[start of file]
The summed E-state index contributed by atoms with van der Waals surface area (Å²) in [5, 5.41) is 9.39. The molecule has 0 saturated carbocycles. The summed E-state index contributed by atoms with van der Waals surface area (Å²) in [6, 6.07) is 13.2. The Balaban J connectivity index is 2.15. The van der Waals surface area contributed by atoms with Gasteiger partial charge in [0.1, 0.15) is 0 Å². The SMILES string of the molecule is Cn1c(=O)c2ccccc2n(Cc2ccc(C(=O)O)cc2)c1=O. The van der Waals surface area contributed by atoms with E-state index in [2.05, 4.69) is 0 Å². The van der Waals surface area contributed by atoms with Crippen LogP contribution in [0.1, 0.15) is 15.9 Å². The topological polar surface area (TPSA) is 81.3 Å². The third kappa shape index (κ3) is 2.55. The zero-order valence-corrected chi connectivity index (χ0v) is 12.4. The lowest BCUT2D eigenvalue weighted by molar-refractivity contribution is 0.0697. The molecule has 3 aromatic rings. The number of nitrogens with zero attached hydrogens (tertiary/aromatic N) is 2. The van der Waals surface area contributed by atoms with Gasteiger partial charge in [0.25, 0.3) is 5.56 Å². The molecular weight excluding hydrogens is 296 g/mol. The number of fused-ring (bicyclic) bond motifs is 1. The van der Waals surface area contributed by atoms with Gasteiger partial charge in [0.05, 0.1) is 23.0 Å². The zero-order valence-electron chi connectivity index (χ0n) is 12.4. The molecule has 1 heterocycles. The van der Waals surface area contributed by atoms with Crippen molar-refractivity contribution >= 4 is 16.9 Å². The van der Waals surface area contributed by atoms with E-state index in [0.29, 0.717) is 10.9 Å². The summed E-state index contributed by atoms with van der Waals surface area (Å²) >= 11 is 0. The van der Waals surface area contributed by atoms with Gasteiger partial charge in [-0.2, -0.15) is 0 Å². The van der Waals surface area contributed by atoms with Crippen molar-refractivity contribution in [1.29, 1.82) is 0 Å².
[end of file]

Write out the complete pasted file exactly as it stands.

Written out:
The summed E-state index contributed by atoms with van der Waals surface area (Å²) in [5, 5.41) is 9.39. The molecule has 0 saturated carbocycles. The summed E-state index contributed by atoms with van der Waals surface area (Å²) in [6, 6.07) is 13.2. The Balaban J connectivity index is 2.15. The van der Waals surface area contributed by atoms with Gasteiger partial charge in [0.1, 0.15) is 0 Å². The SMILES string of the molecule is Cn1c(=O)c2ccccc2n(Cc2ccc(C(=O)O)cc2)c1=O. The van der Waals surface area contributed by atoms with E-state index in [2.05, 4.69) is 0 Å². The van der Waals surface area contributed by atoms with Crippen LogP contribution in [0.1, 0.15) is 15.9 Å². The topological polar surface area (TPSA) is 81.3 Å². The third kappa shape index (κ3) is 2.55. The zero-order valence-corrected chi connectivity index (χ0v) is 12.4. The lowest BCUT2D eigenvalue weighted by molar-refractivity contribution is 0.0697. The molecule has 3 aromatic rings. The number of nitrogens with zero attached hydrogens (tertiary/aromatic N) is 2. The van der Waals surface area contributed by atoms with Gasteiger partial charge in [0.25, 0.3) is 5.56 Å². The molecular weight excluding hydrogens is 296 g/mol. The number of fused-ring (bicyclic) bond motifs is 1. The van der Waals surface area contributed by atoms with Gasteiger partial charge in [0.05, 0.1) is 23.0 Å². The zero-order valence-electron chi connectivity index (χ0n) is 12.4. The molecule has 1 heterocycles. The van der Waals surface area contributed by atoms with Crippen molar-refractivity contribution >= 4 is 16.9 Å². The van der Waals surface area contributed by atoms with E-state index in [0.29, 0.717) is 10.9 Å². The summed E-state index contributed by atoms with van der Waals surface area (Å²) >= 11 is 0. The van der Waals surface area contributed by atoms with Gasteiger partial charge in [-0.2, -0.15) is 0 Å². The van der Waals surface area contributed by atoms with Crippen molar-refractivity contribution in [1.29, 1.82) is 0 Å².